How to make ambitious online drama for £4000 an hour

2nd August 2018
How to make ambitious online drama for £4000 an hour
Connor Langley

I remember sitting back with a cold, celebratory cider on a May afternoon back in 2014, the day I had handed in my dissertation piece for my media undergrad degree, feeling an uncommon  mix of happiness, sadness, relief and despair.

I had been up until about 3am that morning with our editor Jack, and we had been holed up at his place 24/7 for almost two months. Everyday we where chipping away at a mammoth, unpaid project that we had freely chosen to undertake. We wanted to do something that had never been done before (on a student level at least). We created ‘403 Forbidden’ a five part Black Mirror-esque web series based around themes of the dark web.

 

 

 

All that was required of us by the university standards was one ten minute piece - but we elected to go above and beyond, to work ourselves harder than we had ever worked and build something that would act as a great portfolio piece for our first steps into the scary and mysterious world of professional film and television.

Four years down the line, I’m still feeling the success of 403 Forbidden. Several of our team can still credit our current career trajectories form that project. I got what I needed from it; a solid, award-winning project under my belt, experience in an industry I worried I wouldn’t be able to break into.  And mostly important, it scratched a creative itch that I had needed to relieve for years.

In 2016 the itch returned.  Back came - after work on projects for other production companies - the unrelenting need to create something for myself again.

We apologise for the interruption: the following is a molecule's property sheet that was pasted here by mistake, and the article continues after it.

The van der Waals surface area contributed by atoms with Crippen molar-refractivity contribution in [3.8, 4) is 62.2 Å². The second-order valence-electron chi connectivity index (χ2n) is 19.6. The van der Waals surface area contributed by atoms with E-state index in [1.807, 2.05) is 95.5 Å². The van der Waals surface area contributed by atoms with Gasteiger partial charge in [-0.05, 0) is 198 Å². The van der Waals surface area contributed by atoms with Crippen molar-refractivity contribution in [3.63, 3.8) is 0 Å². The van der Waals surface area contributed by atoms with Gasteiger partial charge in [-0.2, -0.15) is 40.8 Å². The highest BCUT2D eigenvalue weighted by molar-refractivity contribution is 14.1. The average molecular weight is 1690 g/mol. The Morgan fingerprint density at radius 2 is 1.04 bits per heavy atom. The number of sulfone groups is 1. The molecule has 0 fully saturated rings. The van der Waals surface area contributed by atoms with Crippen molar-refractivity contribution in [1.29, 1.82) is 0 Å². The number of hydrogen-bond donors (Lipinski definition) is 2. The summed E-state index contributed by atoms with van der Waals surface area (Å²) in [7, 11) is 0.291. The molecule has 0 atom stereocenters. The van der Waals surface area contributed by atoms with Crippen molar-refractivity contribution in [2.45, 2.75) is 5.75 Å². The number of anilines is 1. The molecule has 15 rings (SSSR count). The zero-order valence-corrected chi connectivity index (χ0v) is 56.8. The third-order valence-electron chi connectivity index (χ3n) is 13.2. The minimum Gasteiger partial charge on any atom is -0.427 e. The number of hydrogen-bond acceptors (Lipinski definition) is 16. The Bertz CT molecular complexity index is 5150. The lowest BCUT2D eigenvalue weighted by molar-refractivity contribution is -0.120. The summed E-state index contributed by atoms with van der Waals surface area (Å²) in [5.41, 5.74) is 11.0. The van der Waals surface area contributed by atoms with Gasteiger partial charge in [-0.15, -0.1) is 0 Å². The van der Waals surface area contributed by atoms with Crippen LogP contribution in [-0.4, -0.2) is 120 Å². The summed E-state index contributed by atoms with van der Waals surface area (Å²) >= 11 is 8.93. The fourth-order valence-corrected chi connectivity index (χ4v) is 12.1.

This is the story how I made eighty minutes of high quality drama for less than £4,000.  

 

 

This time around, my ideas this time around were bigger and more ambitious.   During the initial idea and writing process, I allowed my imagination to go wherever it needed, I didn’t once consider the cost or the practicalities of actually being able to deliver what I was writing down.  I had experience making actual television for actual payment, I’m a professional I thought, so I’d figure it out. If the script needed an epic World War 2 battle scene, I would find a way of filming an epic World War 2 battle scene on the near-zero budget I knew to be likely.

Four massively elaborate scripts were now written with my co-writer - requiring a cast of nearly forty people, very specific locations with certain features and a load of set pieces and make-up effects.

 

 

This was becoming a huge project, and I needed a team. I surrounded myself with people who’s work ethic matched my own. There were some new faces and some old ones from 403. The team that was built is the real success story of this new project I found the perfect balance of hardworking, talented people who would contribute to the project for love not for money.

Speaking of money, we needed some. A minimum of £4,000. I had saved a little bit but not nearly enough to cover the costs that would be incurred. Fortunately the scripts were good, and my experience making films in the past helped me forge good friendships with a lot of local actors. Talented actors were happy to be apart of the project simply for the love of taking part and partially due to some emotional obligation they have to me as a friend. Pro film tip - be friendly and people sometimes do you a solid.

Our main costs would be locations, so we turned to Kickstarter, the online platform we had success with in the past. You create the project and ask your friends, family and strangers to give you money in exchange for goods and services relating to said project. We spent a long time crafting a pitch video where I awkwardly beg to camera for your hard-earned money, and quickly realised that this was probably off-putting to a lot of the audience we were trying to capture.  So we mixed in some interesting imagery we had collected over the passing weeks.